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The Curse of Oil
…and what it means for Iraqi democracy.


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Ramesh Ponnuru

John Judis has written a terrific cover story for the New Republic on how oil wealth can be too much of a good thing for a country. (The link’s only good for digital subscribers.) He argues that the presence of large amounts of oil gives the state too many resources. The state can extract those resources from the ground rather than depend on the enterprise of the people (in which case the people would have a certain degree of leverage over the state). It can use those resources to buy clients, to co-opt potential opponents, and generally to prevent the emergence of an independent civil society. The existence of such a civil society, Judis further claims, is a precondition of democracy. Thus, he concludes, a democratic Iraq is unlikely to develop.

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It also seems to be true that even where an oil-heavy economy has co-existed with some form of democracy, the oil has weakened the democracy. Consider the example of Venezuela (to go beyond Judis’s article): There oil appears to have encouraged an illiberal politics based on the economics of fantasy.

Judis writes: “Given the political history of oil states, America’s primary objective should not be to immediately hold nominal elections but to gradually create a social and economic infrastructure that can sustain elected governments over the coming decades.” In principle, I agree entirely. But there will be substantial pressure for immediate elections, and that pressure will, I suspect, be impossible to resist. Judis’s argument is a bit like saying that Iraq would benefit from a few years of mild and liberal authoritarianism. This is undoubtedly true. But there are limits to Americans’ capacity to be good old-fashioned imperialists, whatever the theoretical merits of their playing the role.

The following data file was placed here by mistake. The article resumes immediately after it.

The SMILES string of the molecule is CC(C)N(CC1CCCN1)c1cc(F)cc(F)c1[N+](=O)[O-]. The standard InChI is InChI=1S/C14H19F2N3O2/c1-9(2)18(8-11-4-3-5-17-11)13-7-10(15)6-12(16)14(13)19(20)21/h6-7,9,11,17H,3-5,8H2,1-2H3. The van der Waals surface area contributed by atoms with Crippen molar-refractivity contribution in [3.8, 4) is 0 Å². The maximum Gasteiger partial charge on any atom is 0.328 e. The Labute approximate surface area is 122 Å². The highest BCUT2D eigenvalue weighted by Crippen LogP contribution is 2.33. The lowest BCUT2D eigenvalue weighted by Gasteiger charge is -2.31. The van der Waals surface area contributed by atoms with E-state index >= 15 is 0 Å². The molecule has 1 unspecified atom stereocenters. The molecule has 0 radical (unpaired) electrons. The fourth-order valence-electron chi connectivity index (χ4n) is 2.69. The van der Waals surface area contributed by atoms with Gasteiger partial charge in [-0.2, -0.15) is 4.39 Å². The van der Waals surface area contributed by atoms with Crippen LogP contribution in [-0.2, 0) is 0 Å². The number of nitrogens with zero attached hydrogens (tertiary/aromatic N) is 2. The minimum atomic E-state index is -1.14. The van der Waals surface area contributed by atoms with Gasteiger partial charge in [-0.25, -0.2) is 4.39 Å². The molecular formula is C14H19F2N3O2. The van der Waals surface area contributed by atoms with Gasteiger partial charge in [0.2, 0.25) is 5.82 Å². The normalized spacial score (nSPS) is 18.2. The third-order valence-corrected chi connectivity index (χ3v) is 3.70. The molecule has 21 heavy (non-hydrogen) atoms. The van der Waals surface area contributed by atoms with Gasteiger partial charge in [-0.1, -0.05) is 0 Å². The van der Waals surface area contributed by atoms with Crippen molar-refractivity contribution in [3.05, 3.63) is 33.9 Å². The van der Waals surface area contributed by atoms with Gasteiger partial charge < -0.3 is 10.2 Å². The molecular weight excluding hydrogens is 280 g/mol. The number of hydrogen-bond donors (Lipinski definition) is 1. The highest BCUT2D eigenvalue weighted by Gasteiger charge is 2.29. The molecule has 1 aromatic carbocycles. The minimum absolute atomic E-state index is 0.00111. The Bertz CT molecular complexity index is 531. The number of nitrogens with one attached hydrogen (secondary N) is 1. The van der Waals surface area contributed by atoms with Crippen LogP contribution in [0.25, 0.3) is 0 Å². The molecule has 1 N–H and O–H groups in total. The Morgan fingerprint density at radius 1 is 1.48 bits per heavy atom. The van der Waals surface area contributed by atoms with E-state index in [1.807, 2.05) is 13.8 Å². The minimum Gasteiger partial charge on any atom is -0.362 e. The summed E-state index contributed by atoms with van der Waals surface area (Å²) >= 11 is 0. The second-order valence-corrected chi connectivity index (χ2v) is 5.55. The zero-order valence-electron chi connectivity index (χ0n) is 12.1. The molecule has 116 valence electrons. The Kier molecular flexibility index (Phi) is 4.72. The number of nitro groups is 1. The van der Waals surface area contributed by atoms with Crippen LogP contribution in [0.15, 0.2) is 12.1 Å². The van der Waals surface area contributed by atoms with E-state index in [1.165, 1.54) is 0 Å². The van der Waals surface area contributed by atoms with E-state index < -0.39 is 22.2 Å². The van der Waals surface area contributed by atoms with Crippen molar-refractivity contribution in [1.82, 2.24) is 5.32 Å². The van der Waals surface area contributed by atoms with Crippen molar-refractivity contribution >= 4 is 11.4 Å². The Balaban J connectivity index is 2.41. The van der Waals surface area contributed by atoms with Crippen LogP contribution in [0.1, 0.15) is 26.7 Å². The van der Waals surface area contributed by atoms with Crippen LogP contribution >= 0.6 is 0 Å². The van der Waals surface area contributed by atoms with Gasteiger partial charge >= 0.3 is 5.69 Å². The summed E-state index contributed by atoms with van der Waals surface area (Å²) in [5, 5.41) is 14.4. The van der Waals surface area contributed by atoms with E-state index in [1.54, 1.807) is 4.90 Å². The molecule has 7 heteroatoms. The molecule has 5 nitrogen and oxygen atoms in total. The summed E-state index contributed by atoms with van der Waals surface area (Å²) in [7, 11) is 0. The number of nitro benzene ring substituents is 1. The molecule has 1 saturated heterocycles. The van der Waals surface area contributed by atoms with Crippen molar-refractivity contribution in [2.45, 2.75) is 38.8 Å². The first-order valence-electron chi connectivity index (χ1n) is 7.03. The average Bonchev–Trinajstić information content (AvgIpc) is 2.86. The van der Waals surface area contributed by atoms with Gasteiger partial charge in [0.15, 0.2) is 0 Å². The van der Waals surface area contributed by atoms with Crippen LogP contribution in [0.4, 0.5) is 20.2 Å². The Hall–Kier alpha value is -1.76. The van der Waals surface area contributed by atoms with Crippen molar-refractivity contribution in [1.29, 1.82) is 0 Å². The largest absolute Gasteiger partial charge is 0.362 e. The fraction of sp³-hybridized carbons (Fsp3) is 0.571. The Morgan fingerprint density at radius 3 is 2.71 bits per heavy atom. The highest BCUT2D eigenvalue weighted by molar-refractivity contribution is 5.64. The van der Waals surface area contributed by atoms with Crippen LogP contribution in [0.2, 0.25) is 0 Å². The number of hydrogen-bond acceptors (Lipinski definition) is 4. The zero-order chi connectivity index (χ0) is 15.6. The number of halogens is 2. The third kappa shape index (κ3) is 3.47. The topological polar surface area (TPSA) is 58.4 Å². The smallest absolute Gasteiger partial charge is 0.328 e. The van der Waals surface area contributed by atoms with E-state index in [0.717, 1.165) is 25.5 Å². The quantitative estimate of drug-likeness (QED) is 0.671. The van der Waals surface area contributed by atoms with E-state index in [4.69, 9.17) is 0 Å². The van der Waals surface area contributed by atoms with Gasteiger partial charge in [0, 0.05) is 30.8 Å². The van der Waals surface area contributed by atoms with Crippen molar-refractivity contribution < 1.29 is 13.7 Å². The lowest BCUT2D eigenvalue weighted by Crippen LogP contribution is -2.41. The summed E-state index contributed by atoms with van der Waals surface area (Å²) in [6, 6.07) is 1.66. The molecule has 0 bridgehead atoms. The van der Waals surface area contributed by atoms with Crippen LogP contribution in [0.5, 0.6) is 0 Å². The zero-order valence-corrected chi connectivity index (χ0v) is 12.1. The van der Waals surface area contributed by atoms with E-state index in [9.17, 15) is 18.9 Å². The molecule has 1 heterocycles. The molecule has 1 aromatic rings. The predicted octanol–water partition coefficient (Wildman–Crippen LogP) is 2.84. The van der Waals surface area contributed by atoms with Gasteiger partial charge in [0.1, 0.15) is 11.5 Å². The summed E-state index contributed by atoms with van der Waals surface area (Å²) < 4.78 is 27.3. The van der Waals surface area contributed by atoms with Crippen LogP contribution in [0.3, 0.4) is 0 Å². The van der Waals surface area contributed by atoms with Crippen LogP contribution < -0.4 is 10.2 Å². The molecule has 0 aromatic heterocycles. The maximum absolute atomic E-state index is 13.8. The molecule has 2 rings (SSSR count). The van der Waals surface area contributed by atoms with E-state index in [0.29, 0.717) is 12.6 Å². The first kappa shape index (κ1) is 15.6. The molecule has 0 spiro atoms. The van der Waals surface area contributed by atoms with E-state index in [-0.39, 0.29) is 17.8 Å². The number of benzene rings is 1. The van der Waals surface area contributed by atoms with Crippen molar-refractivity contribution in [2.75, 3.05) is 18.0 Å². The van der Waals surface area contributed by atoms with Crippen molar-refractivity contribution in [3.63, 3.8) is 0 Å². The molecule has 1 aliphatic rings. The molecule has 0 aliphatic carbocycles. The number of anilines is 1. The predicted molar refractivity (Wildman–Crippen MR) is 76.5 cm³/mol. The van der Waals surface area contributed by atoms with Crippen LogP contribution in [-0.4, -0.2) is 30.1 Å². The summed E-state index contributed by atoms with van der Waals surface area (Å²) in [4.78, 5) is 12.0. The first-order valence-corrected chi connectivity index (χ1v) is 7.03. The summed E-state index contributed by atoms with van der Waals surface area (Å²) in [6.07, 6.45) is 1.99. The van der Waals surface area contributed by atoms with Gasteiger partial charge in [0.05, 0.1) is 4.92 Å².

Similarly, there is a case — following the logic of Judis’s article — for keeping Iraq’s oil in the private sector. We have said many times that the oil belongs to the Iraqi people; this implicit pledge could be made good by distributing shares in oil companies to all Iraqis. But we are not going to place ourselves in any position to insist on this arrangement.

But while Judis’s article does not make it clearer what to do in postwar Iraq, it does at least help us dispel some conceptual fog. There has been a certain willful obtuseness to discussions of Iraq’s oil. I am referring not merely, or even primarily, to the antiwar protesters’ glib accusation that America has gone to war out of greed for it. Supporters of the war (and opponents of political paranoia, regardless of their position on the war) have been so eager to discredit that accusation that they have claimed that the war has nothing to do with oil.

And that’s not true. We wouldn’t have worried so much about the possibility that the Iraqi regime would invade (or use nuclear weapons to blackmail) its neighbors if the neighborhood were not geopolitically important. And everyone knows the principal reason that it is important. It is a vulgar error to suppose that either the first or the second Gulf war concerned the price of oil; but these wars have very much concerned the power of oil.

The power is, however, tied to the price. We have all heard that we are “too dependent on Mideast oil.” Actually, we are too dependent on Mideast oil sold at state-cartel prices. The tragedy of the Mideast is that it is dominated by totalitarian and other illiberal regimes that are sustained by oil sold at state-cartel prices. Anything that reduces those regimes’ revenue reduces their power — and their ability to fund evil. Whether or not we declare it to be such, one of our war aims should be a freer international market in energy. In contrast to an immediately liberal, democratic Iraq, that is an outcome to this war that stands a fair chance of happening.



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